oc·cu·pa·tion | \ ˌä-kyə-ˈpā-shən \

Definition of occupation 

1a : an activity in which one engages Pursuing pleasure has been his major occupation.

b : the principal business of one's life : vocation Teaching was her occupation.

2a : the possession, use, or settlement of land : occupancy the last of the historic private houses in the metropolis … still in the occupation of its hereditary ownerSidney (Australia) Bull.

b : the holding of an office or position it is only … the occupation … of two offices at the same time that offends public policy —W. D. Miller

3a : the act or process of taking possession of a place or area : seizure Spain's occupation of the island

b : the holding and control of an area by a foreign military force the Roman occupation of Britain

c : the military force occupying a country or the policies carried out by it The occupation addressed the concerns of the local population.

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Other words from occupation

occupational \ˌä-kyə-ˈpā-shnəl, -shə-nᵊl \ adjective
occupationally adverb

Choose the Right Synonym for occupation

work, employment, occupation, calling, pursuit, métier, business mean a specific sustained activity engaged in especially in earning one's living. work may apply to any purposeful activity whether remunerative or not. her work as a hospital volunteer employment implies work for which one has been engaged and is being paid by an employer. your employment with this firm is hereby terminated occupation implies work in which one engages regularly especially as a result of training. his occupation as a trained auto mechanic calling applies to an occupation viewed as a vocation or profession. the ministry seemed my true calling pursuit suggests a trade, profession, or avocation followed with zeal or steady interest. her family considered medicine the only proper pursuit métier implies a calling or pursuit for which one believes oneself to be especially fitted. acting was my one and only métier business suggests activity in commerce or the management of money and affairs. the business of managing a hotel

Examples of occupation in a Sentence

He is thinking about changing occupations and becoming a police officer. “What's your occupation?” “I'm a stay-at-home mom.” Swimming was their main occupation at summer camp. Some evidence of human occupation was found in these caves. The offices are ready for occupation.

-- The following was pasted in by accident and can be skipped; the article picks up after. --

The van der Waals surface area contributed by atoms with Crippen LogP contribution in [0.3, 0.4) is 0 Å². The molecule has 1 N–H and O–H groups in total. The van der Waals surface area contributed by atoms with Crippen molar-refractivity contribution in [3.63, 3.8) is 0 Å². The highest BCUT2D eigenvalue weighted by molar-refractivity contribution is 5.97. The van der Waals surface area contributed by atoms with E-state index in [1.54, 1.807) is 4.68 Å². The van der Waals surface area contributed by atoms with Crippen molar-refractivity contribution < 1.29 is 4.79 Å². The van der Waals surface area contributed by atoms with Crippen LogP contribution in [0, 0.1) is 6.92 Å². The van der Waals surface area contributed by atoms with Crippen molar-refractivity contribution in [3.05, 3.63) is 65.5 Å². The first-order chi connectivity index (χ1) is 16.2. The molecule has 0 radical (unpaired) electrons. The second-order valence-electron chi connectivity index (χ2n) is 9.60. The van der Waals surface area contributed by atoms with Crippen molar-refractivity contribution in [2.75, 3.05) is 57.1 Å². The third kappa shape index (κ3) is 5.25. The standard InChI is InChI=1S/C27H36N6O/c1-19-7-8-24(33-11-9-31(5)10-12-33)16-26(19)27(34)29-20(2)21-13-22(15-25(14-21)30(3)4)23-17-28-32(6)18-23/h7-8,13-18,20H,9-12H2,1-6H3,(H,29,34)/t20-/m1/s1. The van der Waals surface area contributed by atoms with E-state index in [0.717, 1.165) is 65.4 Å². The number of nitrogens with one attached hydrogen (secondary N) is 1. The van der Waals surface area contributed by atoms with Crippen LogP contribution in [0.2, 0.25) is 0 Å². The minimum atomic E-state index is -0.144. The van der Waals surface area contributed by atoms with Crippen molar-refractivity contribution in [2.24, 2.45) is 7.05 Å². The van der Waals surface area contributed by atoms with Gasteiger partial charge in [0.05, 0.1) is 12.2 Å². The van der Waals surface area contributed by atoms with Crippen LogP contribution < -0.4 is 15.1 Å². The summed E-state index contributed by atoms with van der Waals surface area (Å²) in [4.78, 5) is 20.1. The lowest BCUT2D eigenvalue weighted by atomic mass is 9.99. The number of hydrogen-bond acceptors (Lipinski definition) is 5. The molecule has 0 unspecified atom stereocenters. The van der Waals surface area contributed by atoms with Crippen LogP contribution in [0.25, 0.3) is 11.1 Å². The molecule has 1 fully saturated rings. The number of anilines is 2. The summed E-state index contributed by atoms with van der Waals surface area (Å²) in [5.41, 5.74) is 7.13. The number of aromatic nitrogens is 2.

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Recent Examples on the Web

The occupation with the most job advertisements was software developers with 1,463. Phillip Molnar, sandiegouniontribune.com, "Unemployment rate stays low, led by tourism hiring," 15 June 2018 The lead-up to that occupation was tense and chaotic, as Kneale portrays vividly in his book's strongest chapter. Steve Donoghue, The Christian Science Monitor, "'Rome' tells the story of the Eternal City through seven moments of defeat," 1 June 2018 Kate's occupation is princess, by virtue of being the wife of a prince. Kim Fusaro, Glamour, "What Is Meghan Markle's Royal Title Going to Be?," 17 May 2018 But the fire has also raised the specter that the occupations could be death traps, where squatters make improvised connections to electrical lines and do any maintenance themselves. Sarah Dilorenzo, Fox News, "Fire in Sao Paulo squat shines light on housing shortage," 8 May 2018 The Minnesota Governor’s Residence, where there was an occupation in response to the police shooting of Philando Castile across weeks in July 2017, is just seven miles away from where the football mainstay event will be held. Vanessa Taylor, Teen Vogue, "Super Bowl 52 May Have a Negative Impact on Minneapolis Youth," 2 Feb. 2018 The government reckons that the fastest-growing occupation over the next ten years will be that of solar installer. The Economist, "The harm done by America’s new tariffs," 25 Jan. 2018 State occupation will be gradual The Tax Commission will be the first agency to move in, with its 438 employees moving in starting in the fall. John Sowell, idahostatesman, "HP’s big Boise campus now belongs to you. Here’s what that means," 20 Jan. 2018 However, the Economic Graph … [ensures] that every occupation is reflected. Lolade Fadulu, The Atlantic, "Filling America's 6 Million Job Vacancies," 5 Jan. 2018

These example sentences are selected automatically from various online news sources to reflect current usage of the word 'occupation.' Views expressed in the examples do not represent the opinion of Merriam-Webster or its editors. Send us feedback.

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First Known Use of occupation

14th century, in the meaning defined at sense 1a

History and Etymology for occupation

Middle English occupacioun, from Anglo-French occupaciun, from Latin occupation-, occupatio, from occupare

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Phrases Related to occupation

occupational hazard

Statistics for occupation

Last Updated

23 Sep 2018

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Time Traveler for occupation

The first known use of occupation was in the 14th century

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More Definitions for occupation



English Language Learners Definition of occupation

: the work that a person does : a person's job or profession

: an activity that a person spends time doing

: the activity of living in or using a particular place


oc·cu·pa·tion | \ ˌä-kyə-ˈpā-shən \

Kids Definition of occupation

1 : a person's business or profession His uncle was a tailor by occupation.

2 : the act of using or taking possession and control of a place Human occupation of this area began thousands of years ago.

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characteristic trappings or dress

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